After going over some of the basics of exchange traded funds (ETFs) and specifically, bond ETFs, I am going to dive a little deeper today and look at how bond ETFs fare when the markets are stressed.
Before I start, here is a quick recap: An ETF is a fund that trades on an exchange like a stock. A bond ETF bundles a portfolio of bonds into a single, simple package. Shares of that “package” are then traded on a stock exchange. Because a bond ETF is simply made up of a collection of bonds, its market price will typically fluctuate along with the collective price of its underlying securities. So, when buyers push up the prices of bonds, the prices of bond ETFs should rise. And when sellers push down the prices of bonds, the prices of bond ETFs should fall as well.
When supply and demand are out of whack
On most days, movements in bond prices are fairly contained as the number of buyers and sellers are relatively balanced. But sometimes markets experience stress. Bad news during periods of uncertainty could lead many investors to want to sell at the same time, and bond prices may move sharply in a single day. As prices in the bond market fall quickly, so too will the price of a bond ETF, reflecting the changing value of the securities it holds. However, because a bond and a bond ETF trade in distinct markets, an investor’s ability to quickly sell these two securities can be very different.
Too many for sale signs
In the bond market, investors buy and sell “over the counter,” — directly with bond dealers. Every transaction is negotiated one-on-one in order to reach an agreement on price. But when the market is in distress and most investors are looking to sell, it may be hard to find a bond dealer who is willing to buy, and even more difficult to agree on a fair price. Bond trading could slow dramatically as a result.
Things may be easier with bond ETFs. The stock exchange, where the bond ETF is traded, brings buyers and sellers together in one place. Prices for bond ETFs are available in real-time throughout the trading day, and are visible to everyone. In volatile markets, centralized trading and transparent pricing can bring price clarity that helps connect buyers with sellers quickly. This may make trading in bond ETFs less complicated and more efficient than trading individual bonds. In fact, historically, when bond markets have become overwhelmed and trading has slowed, the amount of trading in bond ETFs has actually increased—sometimes substantially—providing investors with an additional source of liquidity when they need it most.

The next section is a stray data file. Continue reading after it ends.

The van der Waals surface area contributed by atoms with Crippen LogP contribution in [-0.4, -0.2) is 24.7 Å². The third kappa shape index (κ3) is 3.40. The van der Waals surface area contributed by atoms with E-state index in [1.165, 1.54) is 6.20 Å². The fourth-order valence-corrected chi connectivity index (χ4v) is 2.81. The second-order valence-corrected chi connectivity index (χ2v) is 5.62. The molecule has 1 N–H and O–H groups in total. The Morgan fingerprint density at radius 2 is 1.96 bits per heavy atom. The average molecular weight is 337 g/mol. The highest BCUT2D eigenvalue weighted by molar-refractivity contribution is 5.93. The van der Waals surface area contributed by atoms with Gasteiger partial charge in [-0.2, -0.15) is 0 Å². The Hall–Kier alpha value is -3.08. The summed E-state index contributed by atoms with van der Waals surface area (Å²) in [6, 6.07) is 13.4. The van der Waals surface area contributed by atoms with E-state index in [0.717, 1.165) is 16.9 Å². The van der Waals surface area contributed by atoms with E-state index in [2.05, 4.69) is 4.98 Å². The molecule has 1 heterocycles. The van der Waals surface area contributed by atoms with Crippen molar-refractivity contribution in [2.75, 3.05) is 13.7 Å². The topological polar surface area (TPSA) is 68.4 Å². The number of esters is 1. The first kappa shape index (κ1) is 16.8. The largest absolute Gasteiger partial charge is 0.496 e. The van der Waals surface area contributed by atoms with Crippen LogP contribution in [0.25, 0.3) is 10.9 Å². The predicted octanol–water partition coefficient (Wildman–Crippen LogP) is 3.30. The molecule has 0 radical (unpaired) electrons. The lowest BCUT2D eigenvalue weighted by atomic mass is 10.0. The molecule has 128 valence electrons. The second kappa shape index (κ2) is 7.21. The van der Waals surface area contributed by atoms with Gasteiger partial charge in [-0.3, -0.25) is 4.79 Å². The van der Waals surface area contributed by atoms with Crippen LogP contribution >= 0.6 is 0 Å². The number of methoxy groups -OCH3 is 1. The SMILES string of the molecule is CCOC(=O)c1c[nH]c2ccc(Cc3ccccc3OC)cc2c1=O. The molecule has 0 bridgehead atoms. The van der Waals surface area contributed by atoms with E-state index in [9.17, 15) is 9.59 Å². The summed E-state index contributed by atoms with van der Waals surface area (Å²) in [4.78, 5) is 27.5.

Since their introduction in 2002, bond ETFs have weathered numerous periods of volatility. While bond ETF prices have swung, reflecting the tough conditions in the bond market, they have become an important tool that allows investors to observe market movements in real-time and, to transact, even when the bond market is stressed.
Want to learn more about ETFs and volatility? See what else Matt has to say.
Matt Tucker, CFA, is the iShares Head of Fixed Income Strategy and a regular contributor to The Blog.
Traditional fixed income ETFs (ETFs) differ from individual bonds in a number of significant ways. ETFs have diversified portfolios, make monthly distributions, and have no set maturity date. The average duration of an ETF does not decline over time. An individual bond is not diversified; it has a set maturity date, and its duration will decline over time. An individual bond will generally make semi-annual distributions, where ETFs make monthly distributions.
Bonds are traded OTC while ETFs trade on an exchange at market price. ETFs have transparent intraday pricing; individual bonds do not.
Carefully consider the iShares Funds’ investment objectives, risk factors, and charges and expenses before investing. This and other information can be found in the Funds’ prospectuses, which may be obtained by calling 1-800- iShares (1-800-474-2737) or by visiting www.iShares.com. Read the prospectus carefully before investing.
Investing involves risk, including possible loss of principal. Bonds and bond funds will decrease in value as interest rates rise and are subject to credit risk, which refers to the possibility that the debt issuers may not be able to make principal and interest payments or may have their debt downgraded by ratings agencies.
Shares of the iShares Funds may be sold throughout the day on the exchange through any brokerage account. However, shares may only be redeemed directly from a Fund by Authorized Participants, in very large creation/redemption units. Although market makers will generally take advantage of differences between the NAV and the trading price of iShares Fund shares through arbitrage opportunities, there is no guarantee that they will do so.
Buying and selling shares of ETFs will result in brokerage commissions. There can be no assurance that an active trading market for shares of an ETF will develop or be maintained.
The iShares Funds are distributed by BlackRock Investments, LLC (together with its affiliates, “BlackRock”).
©2016 BlackRock, Inc. All rights reserved. iSHARES and BLACKROCK are registered trademarks of BlackRock, Inc., or its subsidiaries. All other marks are the property of their respective owners.
Source: BlackRock Blog ETFs
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